However, there also is increasing recognition that fixed networks may not be the optimal approach for every application, particularly those in rural areas.  Thus we’ve seen greater deployments of fixed wireless access networks, investigations of whether 5G mobile technology can meet broadband requirements, and even partnerships between major operators and satellite service providers. This panel will examine the current exploding broadband environment and discuss how operators are expected to match technologies to requirements against a backdrop of seemingly limitless funding balanced by potential resource constraints.

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Panel 3: Near-Packaged, Co-Packaged, and Pluggable Optics: What’s Their Future in the Data Center?

Monday 07 March 2022 | 13:20 - 14:30 Pacific Daylight Time (UTC - 04:00)

Next-gen cloud networking and high-performance computing such as machine-learning and artificial intelligence are increasingly challenged by high power dissipation and the need of high-density switches.   The industry appears to agree that the advent of 51.2-Tbps switch chips will require some sort of optical approach to support I/O requirements. However, there is increasing disagreement regarding whether co-packaged optics or pluggable optics would provide the best approach. Meanwhile, near-package optics offers a third alternative that might hold some appeal in certain applications. This panel examines the various options from the standpoint of capabilities, manufacturability, risk, trade offs, and time to commercialization within the context of 51.2-Tbps and eventual 102.4-Tbps timelines.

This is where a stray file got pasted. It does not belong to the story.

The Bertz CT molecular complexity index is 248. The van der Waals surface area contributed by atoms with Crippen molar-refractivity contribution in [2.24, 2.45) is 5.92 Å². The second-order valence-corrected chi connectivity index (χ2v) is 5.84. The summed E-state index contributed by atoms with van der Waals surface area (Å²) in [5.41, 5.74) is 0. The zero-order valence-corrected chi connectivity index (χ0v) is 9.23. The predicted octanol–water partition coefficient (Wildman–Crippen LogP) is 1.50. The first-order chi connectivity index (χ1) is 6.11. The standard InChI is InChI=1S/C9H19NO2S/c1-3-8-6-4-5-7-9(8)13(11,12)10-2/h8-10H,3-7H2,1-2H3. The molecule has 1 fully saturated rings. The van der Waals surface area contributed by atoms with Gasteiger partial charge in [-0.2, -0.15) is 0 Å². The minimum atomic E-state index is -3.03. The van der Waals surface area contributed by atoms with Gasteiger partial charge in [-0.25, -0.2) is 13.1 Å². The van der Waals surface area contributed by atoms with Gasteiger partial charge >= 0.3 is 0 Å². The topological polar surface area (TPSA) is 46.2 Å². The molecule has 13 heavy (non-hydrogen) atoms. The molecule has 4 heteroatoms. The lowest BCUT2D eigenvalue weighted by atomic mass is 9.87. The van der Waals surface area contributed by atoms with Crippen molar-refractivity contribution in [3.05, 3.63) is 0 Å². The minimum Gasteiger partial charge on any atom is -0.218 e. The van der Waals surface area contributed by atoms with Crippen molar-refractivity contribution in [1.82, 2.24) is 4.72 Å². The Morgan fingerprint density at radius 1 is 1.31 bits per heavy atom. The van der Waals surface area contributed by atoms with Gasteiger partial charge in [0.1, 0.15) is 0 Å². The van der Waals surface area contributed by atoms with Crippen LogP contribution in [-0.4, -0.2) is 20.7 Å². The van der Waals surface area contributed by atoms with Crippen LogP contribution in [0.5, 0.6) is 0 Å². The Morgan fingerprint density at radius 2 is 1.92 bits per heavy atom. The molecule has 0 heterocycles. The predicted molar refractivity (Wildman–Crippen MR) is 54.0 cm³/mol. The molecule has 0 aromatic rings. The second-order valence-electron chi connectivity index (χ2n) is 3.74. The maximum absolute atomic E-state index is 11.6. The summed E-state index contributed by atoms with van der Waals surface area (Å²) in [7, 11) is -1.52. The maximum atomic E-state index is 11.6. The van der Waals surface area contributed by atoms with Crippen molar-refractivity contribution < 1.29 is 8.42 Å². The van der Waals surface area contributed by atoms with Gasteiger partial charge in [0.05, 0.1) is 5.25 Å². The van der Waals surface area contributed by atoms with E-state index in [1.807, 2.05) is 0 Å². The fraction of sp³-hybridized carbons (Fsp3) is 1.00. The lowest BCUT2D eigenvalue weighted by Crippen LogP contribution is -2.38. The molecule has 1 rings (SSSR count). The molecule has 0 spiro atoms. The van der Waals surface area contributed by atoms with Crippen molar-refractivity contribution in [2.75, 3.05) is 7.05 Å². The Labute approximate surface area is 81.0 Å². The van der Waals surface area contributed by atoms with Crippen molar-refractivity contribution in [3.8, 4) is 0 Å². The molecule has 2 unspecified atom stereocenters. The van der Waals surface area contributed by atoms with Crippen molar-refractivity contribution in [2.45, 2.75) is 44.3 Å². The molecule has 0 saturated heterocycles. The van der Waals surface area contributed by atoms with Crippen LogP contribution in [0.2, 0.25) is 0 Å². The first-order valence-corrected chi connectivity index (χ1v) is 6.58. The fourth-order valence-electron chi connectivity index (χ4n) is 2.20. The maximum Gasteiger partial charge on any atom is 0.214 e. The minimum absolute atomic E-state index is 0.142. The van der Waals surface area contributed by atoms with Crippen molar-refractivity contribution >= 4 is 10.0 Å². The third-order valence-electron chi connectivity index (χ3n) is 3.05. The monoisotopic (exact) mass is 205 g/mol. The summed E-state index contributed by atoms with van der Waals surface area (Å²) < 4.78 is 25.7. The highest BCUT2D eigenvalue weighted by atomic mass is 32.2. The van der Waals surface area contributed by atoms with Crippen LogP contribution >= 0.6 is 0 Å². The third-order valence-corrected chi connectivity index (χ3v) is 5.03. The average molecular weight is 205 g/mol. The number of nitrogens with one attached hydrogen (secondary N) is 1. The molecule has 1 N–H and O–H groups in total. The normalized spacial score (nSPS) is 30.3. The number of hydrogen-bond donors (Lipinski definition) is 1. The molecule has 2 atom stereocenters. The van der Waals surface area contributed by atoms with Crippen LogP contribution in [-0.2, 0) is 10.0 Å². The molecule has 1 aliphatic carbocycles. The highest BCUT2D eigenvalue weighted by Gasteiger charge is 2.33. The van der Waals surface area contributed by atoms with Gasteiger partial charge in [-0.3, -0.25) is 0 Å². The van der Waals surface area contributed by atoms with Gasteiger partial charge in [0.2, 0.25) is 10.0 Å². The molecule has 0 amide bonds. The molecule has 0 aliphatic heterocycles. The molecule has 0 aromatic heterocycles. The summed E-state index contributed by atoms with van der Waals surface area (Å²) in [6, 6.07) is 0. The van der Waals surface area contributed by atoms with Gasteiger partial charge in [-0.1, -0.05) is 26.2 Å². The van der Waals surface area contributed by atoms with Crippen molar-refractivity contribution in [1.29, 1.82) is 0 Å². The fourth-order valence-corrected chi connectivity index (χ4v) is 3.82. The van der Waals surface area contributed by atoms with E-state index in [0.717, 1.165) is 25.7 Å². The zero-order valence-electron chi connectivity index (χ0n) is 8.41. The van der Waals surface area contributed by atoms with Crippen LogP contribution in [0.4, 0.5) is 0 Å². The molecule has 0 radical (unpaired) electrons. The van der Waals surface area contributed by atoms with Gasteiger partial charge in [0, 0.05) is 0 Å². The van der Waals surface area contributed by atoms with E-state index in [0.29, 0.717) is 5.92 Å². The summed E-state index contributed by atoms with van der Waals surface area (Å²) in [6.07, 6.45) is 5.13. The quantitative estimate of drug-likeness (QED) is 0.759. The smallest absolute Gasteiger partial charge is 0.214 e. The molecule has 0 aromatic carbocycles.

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Panel 4: Operationalizing Coherent DWDM Optics in Increasingly Diverse Deployment Environments

Monday 07 March 2022 | 15:00 - 16:10 Pacific Daylight Time (UTC - 04:00)

Coherent DWDM optical transceivers are delivering more capabilities in smaller form factors for deployment in more environments than ever before.  5th GEN embedded optical engines are running 800G wavelengths and enabling deployment of 400G at almost any reach.  Meanwhile 400G pluggable modules like 400G ZR are targeting deployment in high-capacity short reach applications like Data Center Interconnect (DCI) and 400G ZR+ looks poised to enable a major refresh of existing metro optical networks.  And 100G coherent technology looks poised to supplant traditional direct-detect (example 10/25G) optics at the far edge of the network. In addition, emerging point-to-multipoint XR Optics offer the potential to simplify the network and reduce the number of intermediate aggregation points.

With support for CFP2-DCO, QSFP-DD and OSFP form factors, pluggable coherent transceivers are finding their way beyond traditional optical transport equipment and into a host of networking elements including routers, switches and potentially 5G RAN and server/compute resources.  So, how will network operators operationalize this diverse ecosystem of next-generation transceivers and deployment environments?